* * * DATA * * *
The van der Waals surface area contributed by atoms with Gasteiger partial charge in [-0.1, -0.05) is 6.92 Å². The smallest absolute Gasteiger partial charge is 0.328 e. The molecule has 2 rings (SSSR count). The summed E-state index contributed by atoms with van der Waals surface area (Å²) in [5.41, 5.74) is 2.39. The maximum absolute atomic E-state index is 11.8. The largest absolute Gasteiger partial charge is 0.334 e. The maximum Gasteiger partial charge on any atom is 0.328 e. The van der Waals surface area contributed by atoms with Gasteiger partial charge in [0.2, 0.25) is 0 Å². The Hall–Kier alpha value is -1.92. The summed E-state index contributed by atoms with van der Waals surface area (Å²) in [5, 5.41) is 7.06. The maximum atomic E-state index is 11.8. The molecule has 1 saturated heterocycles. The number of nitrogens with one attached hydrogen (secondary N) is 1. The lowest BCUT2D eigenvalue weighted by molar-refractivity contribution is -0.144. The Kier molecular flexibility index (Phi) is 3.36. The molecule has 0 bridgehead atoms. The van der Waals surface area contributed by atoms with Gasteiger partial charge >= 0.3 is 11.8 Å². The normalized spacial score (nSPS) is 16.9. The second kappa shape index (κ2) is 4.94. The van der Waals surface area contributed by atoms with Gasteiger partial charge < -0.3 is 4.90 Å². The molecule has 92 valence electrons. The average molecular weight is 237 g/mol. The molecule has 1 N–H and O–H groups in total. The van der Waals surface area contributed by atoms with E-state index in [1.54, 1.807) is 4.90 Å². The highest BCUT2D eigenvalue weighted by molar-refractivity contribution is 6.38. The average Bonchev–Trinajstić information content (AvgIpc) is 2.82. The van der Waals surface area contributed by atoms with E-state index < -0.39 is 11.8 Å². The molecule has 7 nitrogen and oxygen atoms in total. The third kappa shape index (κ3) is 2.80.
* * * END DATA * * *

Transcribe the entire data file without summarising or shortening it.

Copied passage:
The van der Waals surface area contributed by atoms with Gasteiger partial charge in [-0.1, -0.05) is 6.92 Å². The smallest absolute Gasteiger partial charge is 0.328 e. The molecule has 2 rings (SSSR count). The summed E-state index contributed by atoms with van der Waals surface area (Å²) in [5.41, 5.74) is 2.39. The maximum absolute atomic E-state index is 11.8. The largest absolute Gasteiger partial charge is 0.334 e. The maximum Gasteiger partial charge on any atom is 0.328 e. The van der Waals surface area contributed by atoms with Gasteiger partial charge in [0.2, 0.25) is 0 Å². The Hall–Kier alpha value is -1.92. The summed E-state index contributed by atoms with van der Waals surface area (Å²) in [5, 5.41) is 7.06. The maximum atomic E-state index is 11.8. The molecule has 1 saturated heterocycles. The number of nitrogens with one attached hydrogen (secondary N) is 1. The lowest BCUT2D eigenvalue weighted by molar-refractivity contribution is -0.144. The Kier molecular flexibility index (Phi) is 3.36. The molecule has 0 bridgehead atoms. The van der Waals surface area contributed by atoms with Gasteiger partial charge >= 0.3 is 11.8 Å². The normalized spacial score (nSPS) is 16.9. The second kappa shape index (κ2) is 4.94. The van der Waals surface area contributed by atoms with Gasteiger partial charge < -0.3 is 4.90 Å². The molecule has 92 valence electrons. The average molecular weight is 237 g/mol. The molecule has 1 N–H and O–H groups in total. The van der Waals surface area contributed by atoms with E-state index in [1.54, 1.807) is 4.90 Å². The highest BCUT2D eigenvalue weighted by molar-refractivity contribution is 6.38. The average Bonchev–Trinajstić information content (AvgIpc) is 2.82. The van der Waals surface area contributed by atoms with E-state index < -0.39 is 11.8 Å². The molecule has 7 nitrogen and oxygen atoms in total. The third kappa shape index (κ3) is 2.80.